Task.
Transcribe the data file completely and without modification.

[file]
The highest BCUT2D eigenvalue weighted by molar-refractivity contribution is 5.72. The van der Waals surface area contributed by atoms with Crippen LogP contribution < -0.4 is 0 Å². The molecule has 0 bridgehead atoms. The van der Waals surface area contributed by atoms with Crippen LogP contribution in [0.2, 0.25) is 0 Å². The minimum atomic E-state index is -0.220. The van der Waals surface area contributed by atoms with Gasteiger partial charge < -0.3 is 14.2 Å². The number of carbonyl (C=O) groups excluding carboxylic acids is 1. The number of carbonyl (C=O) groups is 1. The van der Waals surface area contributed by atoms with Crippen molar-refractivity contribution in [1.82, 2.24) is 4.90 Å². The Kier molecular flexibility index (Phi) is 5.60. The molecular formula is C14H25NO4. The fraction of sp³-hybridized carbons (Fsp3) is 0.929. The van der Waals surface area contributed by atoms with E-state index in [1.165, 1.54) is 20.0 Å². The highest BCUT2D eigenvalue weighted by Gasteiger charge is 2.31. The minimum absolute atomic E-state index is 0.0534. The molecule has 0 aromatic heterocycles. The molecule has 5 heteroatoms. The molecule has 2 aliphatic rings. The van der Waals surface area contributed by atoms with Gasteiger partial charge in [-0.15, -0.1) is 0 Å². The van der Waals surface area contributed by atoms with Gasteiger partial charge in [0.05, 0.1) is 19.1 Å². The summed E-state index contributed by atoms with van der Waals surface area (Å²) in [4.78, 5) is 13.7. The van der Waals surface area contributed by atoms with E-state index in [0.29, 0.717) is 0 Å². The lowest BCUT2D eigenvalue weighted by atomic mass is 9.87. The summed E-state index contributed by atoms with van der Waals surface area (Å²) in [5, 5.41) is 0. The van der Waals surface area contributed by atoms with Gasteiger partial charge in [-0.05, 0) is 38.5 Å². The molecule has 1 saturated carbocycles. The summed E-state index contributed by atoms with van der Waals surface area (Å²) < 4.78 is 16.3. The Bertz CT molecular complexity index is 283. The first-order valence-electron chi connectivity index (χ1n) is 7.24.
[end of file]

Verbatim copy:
The highest BCUT2D eigenvalue weighted by molar-refractivity contribution is 5.72. The van der Waals surface area contributed by atoms with Crippen LogP contribution < -0.4 is 0 Å². The molecule has 0 bridgehead atoms. The van der Waals surface area contributed by atoms with Crippen LogP contribution in [0.2, 0.25) is 0 Å². The minimum atomic E-state index is -0.220. The van der Waals surface area contributed by atoms with Gasteiger partial charge < -0.3 is 14.2 Å². The number of carbonyl (C=O) groups excluding carboxylic acids is 1. The number of carbonyl (C=O) groups is 1. The van der Waals surface area contributed by atoms with Crippen molar-refractivity contribution in [1.82, 2.24) is 4.90 Å². The Kier molecular flexibility index (Phi) is 5.60. The molecular formula is C14H25NO4. The fraction of sp³-hybridized carbons (Fsp3) is 0.929. The van der Waals surface area contributed by atoms with E-state index in [1.165, 1.54) is 20.0 Å². The highest BCUT2D eigenvalue weighted by Gasteiger charge is 2.31. The minimum absolute atomic E-state index is 0.0534. The molecule has 0 aromatic heterocycles. The molecule has 5 heteroatoms. The molecule has 2 aliphatic rings. The van der Waals surface area contributed by atoms with Gasteiger partial charge in [-0.15, -0.1) is 0 Å². The van der Waals surface area contributed by atoms with Gasteiger partial charge in [0.05, 0.1) is 19.1 Å². The summed E-state index contributed by atoms with van der Waals surface area (Å²) in [4.78, 5) is 13.7. The van der Waals surface area contributed by atoms with E-state index in [0.29, 0.717) is 0 Å². The lowest BCUT2D eigenvalue weighted by atomic mass is 9.87. The summed E-state index contributed by atoms with van der Waals surface area (Å²) in [5, 5.41) is 0. The van der Waals surface area contributed by atoms with Gasteiger partial charge in [-0.05, 0) is 38.5 Å². The molecule has 1 saturated carbocycles. The summed E-state index contributed by atoms with van der Waals surface area (Å²) < 4.78 is 16.3. The Bertz CT molecular complexity index is 283. The first-order valence-electron chi connectivity index (χ1n) is 7.24.